Super Systems Inc. completed a nitrogen-methanol controls upgrade for an industrial furnace line at Liberty Wire in Johnstown, Pa. The scope of the project included a new control system and panel for a continuous annealing furnace line for processing coiled wire products. The SSI Matrix control system was incorporated to control the automated flow and mixing of the process gases. SSI HMI and eFlo 2.0 meters were also integrated to provide Liberty Wire with the latest in hardware, software and communications technology.
From start to finish, the production of metal products is one of the most energy-intensive industries in the world. As a result, improving both energy and production efficiency, while also ensuring product quality, is likely at the top of any manufacturer’s to-do list.
Can-Eng Furnaces International Ltd. received the final acceptance certificate from Indian steelmaker SAIL for a roller-hearth plate quench-and-temper system. It is designed to heat treat a wide range of plates from 0.25-4.0 inches (6-100 mm) thick x 118 inches (3,000 mm) wide up to 42.5 feet (13 meters) long in a variety of grades for commercial and non-commercial applications. With an overall line length of 400 feet (122 meters) and a restrained roller spray quench at the heart of the system, the heat-treatment process results in true flat plates with metallurgical properties that exceed contractual requirements. The auto-recuperative radiant-tube-fired atmosphere roller-hearth hardening furnace and direct-fired temper furnace run off coke-oven gas (COG), a byproduct of the steelmaking process.
OAO Belaz, a Belarusian dump-truck manufacturer ordered an electric roller furnace for the heat treatment of large bearing rings. The furnace is designed to heat treat bearing rings with a diameter of 980-1,180 mm. These rings are used in the production of dump trucks used in the mining industry. The entire line, which will be supplied by SECO/WARWICK, includes: a transport system with a set of manipulators, an electric roller furnace, a hardening press with matrix instrumentation and a control system with data visualization and archiving.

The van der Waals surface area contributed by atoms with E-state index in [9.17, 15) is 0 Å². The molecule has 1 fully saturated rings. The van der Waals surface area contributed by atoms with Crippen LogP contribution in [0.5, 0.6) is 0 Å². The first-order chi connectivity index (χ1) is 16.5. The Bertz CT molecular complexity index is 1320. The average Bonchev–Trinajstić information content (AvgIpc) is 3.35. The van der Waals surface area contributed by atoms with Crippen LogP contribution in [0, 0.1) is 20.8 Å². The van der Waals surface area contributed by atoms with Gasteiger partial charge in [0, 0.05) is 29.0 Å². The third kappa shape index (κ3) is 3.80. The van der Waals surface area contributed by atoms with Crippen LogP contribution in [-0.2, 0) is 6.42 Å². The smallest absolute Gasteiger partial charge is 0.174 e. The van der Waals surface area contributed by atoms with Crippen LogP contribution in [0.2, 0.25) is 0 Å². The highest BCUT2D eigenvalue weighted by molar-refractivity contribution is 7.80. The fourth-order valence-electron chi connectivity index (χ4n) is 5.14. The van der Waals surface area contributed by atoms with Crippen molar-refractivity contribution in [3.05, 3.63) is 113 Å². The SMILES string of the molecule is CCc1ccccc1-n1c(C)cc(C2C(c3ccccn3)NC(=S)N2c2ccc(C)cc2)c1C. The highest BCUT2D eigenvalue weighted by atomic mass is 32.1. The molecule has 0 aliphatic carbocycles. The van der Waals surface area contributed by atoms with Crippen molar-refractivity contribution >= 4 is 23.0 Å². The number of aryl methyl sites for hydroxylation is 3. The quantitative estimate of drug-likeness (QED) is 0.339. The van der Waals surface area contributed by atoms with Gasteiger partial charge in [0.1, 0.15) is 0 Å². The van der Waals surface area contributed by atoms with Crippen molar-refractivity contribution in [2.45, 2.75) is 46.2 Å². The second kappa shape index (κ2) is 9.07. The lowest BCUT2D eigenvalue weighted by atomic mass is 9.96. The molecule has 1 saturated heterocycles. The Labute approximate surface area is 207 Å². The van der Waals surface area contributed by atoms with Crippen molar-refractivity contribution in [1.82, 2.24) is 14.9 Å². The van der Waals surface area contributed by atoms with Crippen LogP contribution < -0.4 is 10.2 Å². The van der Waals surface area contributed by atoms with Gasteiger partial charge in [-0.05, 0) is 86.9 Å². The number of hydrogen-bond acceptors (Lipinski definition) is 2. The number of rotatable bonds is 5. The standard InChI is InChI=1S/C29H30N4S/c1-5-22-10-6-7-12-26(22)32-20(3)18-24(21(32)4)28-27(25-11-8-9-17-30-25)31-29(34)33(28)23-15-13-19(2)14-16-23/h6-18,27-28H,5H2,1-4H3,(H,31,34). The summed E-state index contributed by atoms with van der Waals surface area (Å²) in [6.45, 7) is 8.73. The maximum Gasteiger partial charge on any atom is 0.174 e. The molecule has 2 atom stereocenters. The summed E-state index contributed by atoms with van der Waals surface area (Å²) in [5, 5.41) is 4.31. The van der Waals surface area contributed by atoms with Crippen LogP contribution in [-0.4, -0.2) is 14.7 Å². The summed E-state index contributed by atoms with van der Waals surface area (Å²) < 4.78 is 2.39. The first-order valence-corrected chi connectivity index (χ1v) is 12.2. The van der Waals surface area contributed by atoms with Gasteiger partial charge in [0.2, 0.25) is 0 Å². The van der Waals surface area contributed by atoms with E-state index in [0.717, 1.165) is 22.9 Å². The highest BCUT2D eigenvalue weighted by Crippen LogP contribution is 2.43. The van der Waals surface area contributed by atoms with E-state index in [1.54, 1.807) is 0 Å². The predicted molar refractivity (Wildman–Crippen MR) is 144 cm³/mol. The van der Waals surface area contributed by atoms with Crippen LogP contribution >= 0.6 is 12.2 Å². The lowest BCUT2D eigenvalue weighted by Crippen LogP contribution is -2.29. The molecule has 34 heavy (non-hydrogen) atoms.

Thomas Morris Crafton, president and CEO of Thermcraft Inc., passed away April 28 at the age of 67. Thermcraft was founded in 1971 by Tom’s father and mother, Morris L. Crafton and Clara Martin Crafton. Tom and his wife, Nancy, moved to Winston-Salem, N.C., in 1978, where he joined his parents at Thermcraft. He was a successful businessman and was greatly admired by his colleagues. Tom has given presentations about small businesses in Washington, D.C. and has relationships with companies throughout the world.
Can-Eng Furnaces International Ltd. has been awarded a contract by a major U.S. automotive parts supplier for the complete overhaul and refurbishment of a cast link-belt normalizing furnace. Designed and manufactured by Can-Eng in 1996, the equipment was originally rated at 27,000 pounds/hour of hot-charged, closed-die forgings. It was known to be one of the largest cast link-belt furnaces in the world at the time of its manufacture. The refurbishment project will take place in Can-Eng’s Niagara Falls shops and will consist of a complete refractory reline, new combustion system, new control panel and a Level II automation system.
Gasbarre Thermal Processing Systems delivered a custom-built batch tempering furnace to a commercial heat-treating company located on the West Coast. With a work-load size of 168 inches wide x 48 inches deep x and 48 inches tall and a maximum load weight of 10,000 pounds, the furnace can accommodate a number of differently sized parts within the aerospace market. The gas-fired unit passes survey at ±10°F over a temperature range of 850-1350°F (455-732°C) per AMS 2750E.
Can-Eng Furnaces International Ltd. was contracted to engineer and commission two large-capacity heat-treatment furnaces for a global producer of highly engineered metal earth-moving, construction and mining equipment. As part of this turnkey contract, Can-Eng designed and commissioned individual tempering and stress-relieving furnaces. Both systems were assembled and tested at Can-Eng’s Niagara Falls facility prior to shipment and commissioning. They are part of a major expansion by the company to satisfy increased demand for large steel castings and weldments used as part of their equipment designs.